Repeated refusals also affect job satisfaction for health and care professionals. They increase stress and are time-consuming.
Training in communication techniques can lead to better compliance from dementia patients. Healthcare professionals with more skills and a wider range of approaches will feel more confident when caring for hospital patients with dementia.
However, the study also acknowledged that no manner of verbal requesting would ultimately override a patient’s right to refuse to comply with a request.
Based on this research, training programmes have been designed and delivered to healthcare professionals to help them communicate more effectively with hospital patients with dementia. Researchers developed an e-learning resource to help explain this work on refusals and requests.
Future research will investigate the best staff responses to specific aspects of patients’ behaviour such as agitation, distress, confusion, and aggression. Researchers also want to study whether changing staff communication patterns could actually lead to better patient outcomes.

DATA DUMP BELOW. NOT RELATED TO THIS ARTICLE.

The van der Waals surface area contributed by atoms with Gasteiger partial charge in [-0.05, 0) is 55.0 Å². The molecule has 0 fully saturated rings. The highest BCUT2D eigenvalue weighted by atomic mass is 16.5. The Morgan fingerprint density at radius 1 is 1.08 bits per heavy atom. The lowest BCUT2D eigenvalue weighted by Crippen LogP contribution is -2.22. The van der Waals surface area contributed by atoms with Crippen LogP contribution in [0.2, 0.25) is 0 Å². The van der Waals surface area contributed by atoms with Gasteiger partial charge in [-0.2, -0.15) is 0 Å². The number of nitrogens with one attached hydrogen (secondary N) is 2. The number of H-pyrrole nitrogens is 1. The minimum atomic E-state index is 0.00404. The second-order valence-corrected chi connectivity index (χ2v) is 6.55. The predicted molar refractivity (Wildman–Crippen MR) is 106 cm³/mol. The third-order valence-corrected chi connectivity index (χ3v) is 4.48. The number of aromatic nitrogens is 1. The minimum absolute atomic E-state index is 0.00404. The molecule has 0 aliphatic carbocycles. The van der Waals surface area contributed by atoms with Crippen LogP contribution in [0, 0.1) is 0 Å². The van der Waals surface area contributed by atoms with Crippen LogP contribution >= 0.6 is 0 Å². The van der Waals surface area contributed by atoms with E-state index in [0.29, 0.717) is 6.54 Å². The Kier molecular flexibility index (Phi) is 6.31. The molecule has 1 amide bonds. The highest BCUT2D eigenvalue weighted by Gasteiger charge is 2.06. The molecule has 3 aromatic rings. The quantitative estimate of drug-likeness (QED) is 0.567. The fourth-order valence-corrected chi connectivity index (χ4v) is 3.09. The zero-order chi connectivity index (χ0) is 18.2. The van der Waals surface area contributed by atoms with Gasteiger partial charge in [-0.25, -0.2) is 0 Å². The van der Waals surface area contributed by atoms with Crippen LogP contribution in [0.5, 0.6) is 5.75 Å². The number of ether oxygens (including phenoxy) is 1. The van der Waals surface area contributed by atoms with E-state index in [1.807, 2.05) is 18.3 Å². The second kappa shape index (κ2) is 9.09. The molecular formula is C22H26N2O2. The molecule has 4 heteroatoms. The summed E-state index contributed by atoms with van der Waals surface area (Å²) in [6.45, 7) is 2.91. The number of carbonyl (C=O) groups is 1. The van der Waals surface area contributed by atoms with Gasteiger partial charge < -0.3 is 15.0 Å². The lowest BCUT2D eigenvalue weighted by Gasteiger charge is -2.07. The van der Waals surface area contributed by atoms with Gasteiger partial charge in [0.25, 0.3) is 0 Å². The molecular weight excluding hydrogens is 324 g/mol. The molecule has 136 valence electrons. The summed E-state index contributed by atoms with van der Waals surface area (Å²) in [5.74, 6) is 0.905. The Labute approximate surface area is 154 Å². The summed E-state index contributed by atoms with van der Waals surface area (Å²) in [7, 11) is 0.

You may be interested to read
The full paper: O’Brien R, and others. When people living with dementia say ‘no’: Negotiating refusal in the acute hospital setting. Social Science & Medicine. 2020;263:113188
Training materials: Advanced communication: communicating with a patient with dementia who is refusing care, The University of Nottingham
The VOICE (videoing to improve communication through education) feasibility study: O'Brien R, and others. The VOICE study – A before and after study of a dementia communication skills training course. PLoS ONE. 2018;13:e0198567
The VOICE study website, The Institute of Mental Health, Nottingham
NICE guidance: Dementia: assessment, management and support for people living with dementia and their carers [NG97] (2018), which covers diagnosing and managing dementia
Allwood R, and others. Should I stay or should I go? How healthcare professionals close encounters with people with dementia in the acute hospital setting. Social Science & Medicine. 2017;191:212–225
Barnes RK. Conversation Analysis of Communication in Medical Care: Description and Beyond. Research on Language and Social Interaction. 2019;52:300-315
This study was funded by the NIHR Health Services and Delivery Research programme.